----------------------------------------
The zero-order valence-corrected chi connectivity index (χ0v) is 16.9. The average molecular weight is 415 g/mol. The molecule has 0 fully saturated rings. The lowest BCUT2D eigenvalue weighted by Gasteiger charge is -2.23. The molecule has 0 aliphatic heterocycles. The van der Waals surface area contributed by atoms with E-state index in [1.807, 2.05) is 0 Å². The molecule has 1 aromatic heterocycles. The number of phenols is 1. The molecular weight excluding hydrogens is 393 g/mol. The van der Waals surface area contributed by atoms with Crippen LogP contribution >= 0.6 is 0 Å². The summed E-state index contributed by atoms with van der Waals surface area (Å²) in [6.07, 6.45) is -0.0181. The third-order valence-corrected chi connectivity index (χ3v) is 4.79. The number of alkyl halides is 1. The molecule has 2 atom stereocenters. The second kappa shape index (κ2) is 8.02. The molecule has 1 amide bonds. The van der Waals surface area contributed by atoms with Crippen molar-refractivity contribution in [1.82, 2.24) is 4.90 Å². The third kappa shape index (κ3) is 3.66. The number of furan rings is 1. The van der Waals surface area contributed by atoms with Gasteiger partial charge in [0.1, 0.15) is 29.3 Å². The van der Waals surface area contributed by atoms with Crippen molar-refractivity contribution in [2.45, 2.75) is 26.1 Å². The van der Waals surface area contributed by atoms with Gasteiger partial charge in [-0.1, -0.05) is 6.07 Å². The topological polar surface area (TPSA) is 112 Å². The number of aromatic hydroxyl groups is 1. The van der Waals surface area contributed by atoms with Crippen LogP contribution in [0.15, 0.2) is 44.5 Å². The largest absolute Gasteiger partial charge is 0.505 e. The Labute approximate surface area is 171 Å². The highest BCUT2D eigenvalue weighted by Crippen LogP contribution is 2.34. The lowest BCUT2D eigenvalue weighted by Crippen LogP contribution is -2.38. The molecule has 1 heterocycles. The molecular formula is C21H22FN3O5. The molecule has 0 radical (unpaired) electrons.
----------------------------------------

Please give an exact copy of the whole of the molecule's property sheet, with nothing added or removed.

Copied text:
The zero-order valence-corrected chi connectivity index (χ0v) is 16.9. The average molecular weight is 415 g/mol. The molecule has 0 fully saturated rings. The lowest BCUT2D eigenvalue weighted by Gasteiger charge is -2.23. The molecule has 0 aliphatic heterocycles. The van der Waals surface area contributed by atoms with E-state index in [1.807, 2.05) is 0 Å². The molecule has 1 aromatic heterocycles. The number of phenols is 1. The molecular weight excluding hydrogens is 393 g/mol. The van der Waals surface area contributed by atoms with Crippen LogP contribution >= 0.6 is 0 Å². The summed E-state index contributed by atoms with van der Waals surface area (Å²) in [6.07, 6.45) is -0.0181. The third-order valence-corrected chi connectivity index (χ3v) is 4.79. The number of alkyl halides is 1. The molecule has 2 atom stereocenters. The second kappa shape index (κ2) is 8.02. The molecule has 1 amide bonds. The van der Waals surface area contributed by atoms with Crippen molar-refractivity contribution in [1.82, 2.24) is 4.90 Å². The third kappa shape index (κ3) is 3.66. The number of furan rings is 1. The van der Waals surface area contributed by atoms with Gasteiger partial charge in [0.1, 0.15) is 29.3 Å². The van der Waals surface area contributed by atoms with Crippen molar-refractivity contribution in [2.45, 2.75) is 26.1 Å². The van der Waals surface area contributed by atoms with Gasteiger partial charge in [-0.1, -0.05) is 6.07 Å². The topological polar surface area (TPSA) is 112 Å². The number of aromatic hydroxyl groups is 1. The van der Waals surface area contributed by atoms with Crippen LogP contribution in [0.15, 0.2) is 44.5 Å². The largest absolute Gasteiger partial charge is 0.505 e. The Labute approximate surface area is 171 Å². The highest BCUT2D eigenvalue weighted by Crippen LogP contribution is 2.34. The lowest BCUT2D eigenvalue weighted by Crippen LogP contribution is -2.38. The molecule has 1 heterocycles. The molecular formula is C21H22FN3O5. The molecule has 0 radical (unpaired) electrons.